Q: How are the initial and confirmatory cutoff levels reported in oral fluid testing?
Oral fluid drug testing systems represent cutoffs in terms of the concentration of original (“neat”) oral fluid rather than the concentration in the collection tube after dilution with a buffer preservative. In this instance, the drug(s) concentration in the neat oral fluid specimen decreases when the other liquid (ie, buffer preservative) is added to the specimen. Many employers confuse these two terms and need additional clarification from a scientist or laboratorian.
“A neat, or initial, oral fluid specimen is collected using the device pad and is then diluted with a buffer preservative solution. Research shows that the buffer preservative solution helps to ensure that drug stability is maintained through the collection process, laboratory testing, and storage,” said Kim Samano, PhD, Scientific Director at Quest Diagnostics.
The US Food and Drug Administration (FDA) has asked manufacturers of oral fluid drug testing systems to represent cutoffs as “neat.” The way the cutoff is shown (neat versus diluted) should not impact drug detection or positivity rates. This requirement helps to standardize devices and ensure that the concentration is equally represented across all oral fluid collection systems. As a result, all second-generation, FDA-listed oral fluid testing systems, including the Oral-Eze® Oral Fluid Collection System, use the “neat” cutoff representation.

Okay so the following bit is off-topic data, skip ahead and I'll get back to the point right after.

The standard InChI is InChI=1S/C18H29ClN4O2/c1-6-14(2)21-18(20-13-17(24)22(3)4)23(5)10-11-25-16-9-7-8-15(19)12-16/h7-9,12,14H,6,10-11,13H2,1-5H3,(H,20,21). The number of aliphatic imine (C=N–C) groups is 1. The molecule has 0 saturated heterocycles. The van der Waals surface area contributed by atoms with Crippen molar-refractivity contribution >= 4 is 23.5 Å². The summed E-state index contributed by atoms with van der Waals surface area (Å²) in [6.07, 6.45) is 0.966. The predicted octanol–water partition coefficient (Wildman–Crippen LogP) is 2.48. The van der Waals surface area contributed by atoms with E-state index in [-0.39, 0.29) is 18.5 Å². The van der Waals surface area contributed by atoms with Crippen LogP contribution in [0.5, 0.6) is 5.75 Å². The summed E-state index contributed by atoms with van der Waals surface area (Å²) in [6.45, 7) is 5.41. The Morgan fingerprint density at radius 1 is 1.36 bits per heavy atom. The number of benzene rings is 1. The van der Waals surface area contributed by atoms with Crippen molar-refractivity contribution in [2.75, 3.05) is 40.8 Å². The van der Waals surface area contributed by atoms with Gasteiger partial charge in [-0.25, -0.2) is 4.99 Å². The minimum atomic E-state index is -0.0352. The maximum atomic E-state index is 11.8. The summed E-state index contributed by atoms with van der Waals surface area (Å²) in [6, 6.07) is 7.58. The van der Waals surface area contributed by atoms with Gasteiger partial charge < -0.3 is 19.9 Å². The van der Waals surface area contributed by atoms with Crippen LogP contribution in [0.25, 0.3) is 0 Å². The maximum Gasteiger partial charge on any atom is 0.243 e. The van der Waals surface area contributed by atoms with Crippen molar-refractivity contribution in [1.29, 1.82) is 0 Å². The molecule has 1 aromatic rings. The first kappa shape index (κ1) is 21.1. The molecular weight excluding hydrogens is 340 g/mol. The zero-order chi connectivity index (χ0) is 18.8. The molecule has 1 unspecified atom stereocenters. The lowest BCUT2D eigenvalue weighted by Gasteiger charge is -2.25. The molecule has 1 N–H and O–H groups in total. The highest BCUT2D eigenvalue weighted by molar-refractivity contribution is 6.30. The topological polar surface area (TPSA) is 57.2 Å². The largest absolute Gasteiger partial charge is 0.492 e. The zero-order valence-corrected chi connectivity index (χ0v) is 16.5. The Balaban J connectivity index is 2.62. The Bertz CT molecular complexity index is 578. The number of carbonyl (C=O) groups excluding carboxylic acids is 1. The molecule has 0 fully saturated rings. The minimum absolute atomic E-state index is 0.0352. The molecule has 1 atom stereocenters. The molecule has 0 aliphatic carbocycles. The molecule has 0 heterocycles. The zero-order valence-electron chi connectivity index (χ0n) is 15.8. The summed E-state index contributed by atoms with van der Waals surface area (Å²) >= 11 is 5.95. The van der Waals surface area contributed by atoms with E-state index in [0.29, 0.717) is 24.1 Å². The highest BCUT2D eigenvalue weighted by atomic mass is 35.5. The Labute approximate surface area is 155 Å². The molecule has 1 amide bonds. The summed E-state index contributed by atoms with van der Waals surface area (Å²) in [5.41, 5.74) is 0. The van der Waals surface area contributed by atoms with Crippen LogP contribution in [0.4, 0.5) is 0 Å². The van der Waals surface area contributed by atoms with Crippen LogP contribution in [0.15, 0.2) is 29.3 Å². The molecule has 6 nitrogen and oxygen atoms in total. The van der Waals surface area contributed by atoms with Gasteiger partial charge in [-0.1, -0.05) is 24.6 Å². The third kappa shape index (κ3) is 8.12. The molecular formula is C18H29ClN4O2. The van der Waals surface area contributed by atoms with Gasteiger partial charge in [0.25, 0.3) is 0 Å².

Drug testing detects the presence of drugs and drug metabolites using cutoff levels to determine whether a specimen tests positive or negative for the use of a specific drug. Oral fluid testing cutoff levels are expressed in nanograms (ng) per milliliter (mL). It is important to select a cutoff level based on the desired window of drug detection.
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